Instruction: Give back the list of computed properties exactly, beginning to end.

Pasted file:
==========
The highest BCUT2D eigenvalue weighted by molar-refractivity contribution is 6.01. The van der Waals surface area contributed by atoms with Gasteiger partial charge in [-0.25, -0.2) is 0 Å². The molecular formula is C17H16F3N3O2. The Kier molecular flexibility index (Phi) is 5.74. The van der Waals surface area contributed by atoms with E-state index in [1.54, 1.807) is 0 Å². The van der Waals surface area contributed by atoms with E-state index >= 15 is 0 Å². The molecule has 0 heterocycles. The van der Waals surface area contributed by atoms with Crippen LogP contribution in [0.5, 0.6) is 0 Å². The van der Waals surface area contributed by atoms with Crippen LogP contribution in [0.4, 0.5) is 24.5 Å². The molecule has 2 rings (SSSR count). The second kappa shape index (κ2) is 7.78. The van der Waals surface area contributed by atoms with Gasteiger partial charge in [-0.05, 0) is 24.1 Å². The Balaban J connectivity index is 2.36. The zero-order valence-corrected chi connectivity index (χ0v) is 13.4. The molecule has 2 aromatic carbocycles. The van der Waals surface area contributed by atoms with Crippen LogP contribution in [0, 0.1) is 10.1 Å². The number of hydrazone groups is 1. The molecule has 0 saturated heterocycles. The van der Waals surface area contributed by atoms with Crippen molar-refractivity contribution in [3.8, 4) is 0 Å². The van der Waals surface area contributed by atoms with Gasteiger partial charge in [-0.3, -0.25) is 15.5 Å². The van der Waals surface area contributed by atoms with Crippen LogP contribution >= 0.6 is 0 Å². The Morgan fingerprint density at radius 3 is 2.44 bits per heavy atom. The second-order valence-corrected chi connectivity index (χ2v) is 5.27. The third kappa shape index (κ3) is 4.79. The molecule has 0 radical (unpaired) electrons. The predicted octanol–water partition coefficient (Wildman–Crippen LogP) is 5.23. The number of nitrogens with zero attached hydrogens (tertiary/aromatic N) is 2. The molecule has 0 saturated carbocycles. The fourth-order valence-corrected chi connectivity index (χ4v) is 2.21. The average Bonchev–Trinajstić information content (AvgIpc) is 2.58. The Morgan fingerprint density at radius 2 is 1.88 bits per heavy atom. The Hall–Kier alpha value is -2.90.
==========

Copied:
The highest BCUT2D eigenvalue weighted by molar-refractivity contribution is 6.01. The van der Waals surface area contributed by atoms with Gasteiger partial charge in [-0.25, -0.2) is 0 Å². The molecular formula is C17H16F3N3O2. The Kier molecular flexibility index (Phi) is 5.74. The van der Waals surface area contributed by atoms with E-state index in [1.54, 1.807) is 0 Å². The van der Waals surface area contributed by atoms with E-state index >= 15 is 0 Å². The molecule has 0 heterocycles. The van der Waals surface area contributed by atoms with Crippen LogP contribution in [0.5, 0.6) is 0 Å². The van der Waals surface area contributed by atoms with Crippen LogP contribution in [0.4, 0.5) is 24.5 Å². The molecule has 2 rings (SSSR count). The second kappa shape index (κ2) is 7.78. The van der Waals surface area contributed by atoms with Gasteiger partial charge in [-0.05, 0) is 24.1 Å². The Balaban J connectivity index is 2.36. The zero-order valence-corrected chi connectivity index (χ0v) is 13.4. The molecule has 2 aromatic carbocycles. The van der Waals surface area contributed by atoms with Crippen LogP contribution in [0, 0.1) is 10.1 Å². The number of hydrazone groups is 1. The molecule has 0 saturated heterocycles. The van der Waals surface area contributed by atoms with Crippen molar-refractivity contribution in [3.8, 4) is 0 Å². The van der Waals surface area contributed by atoms with Gasteiger partial charge in [-0.3, -0.25) is 15.5 Å². The van der Waals surface area contributed by atoms with Crippen LogP contribution >= 0.6 is 0 Å². The Morgan fingerprint density at radius 3 is 2.44 bits per heavy atom. The second-order valence-corrected chi connectivity index (χ2v) is 5.27. The third kappa shape index (κ3) is 4.79. The molecule has 0 radical (unpaired) electrons. The predicted octanol–water partition coefficient (Wildman–Crippen LogP) is 5.23. The number of nitrogens with zero attached hydrogens (tertiary/aromatic N) is 2. The molecule has 0 saturated carbocycles. The fourth-order valence-corrected chi connectivity index (χ4v) is 2.21. The average Bonchev–Trinajstić information content (AvgIpc) is 2.58. The Morgan fingerprint density at radius 2 is 1.88 bits per heavy atom. The Hall–Kier alpha value is -2.90.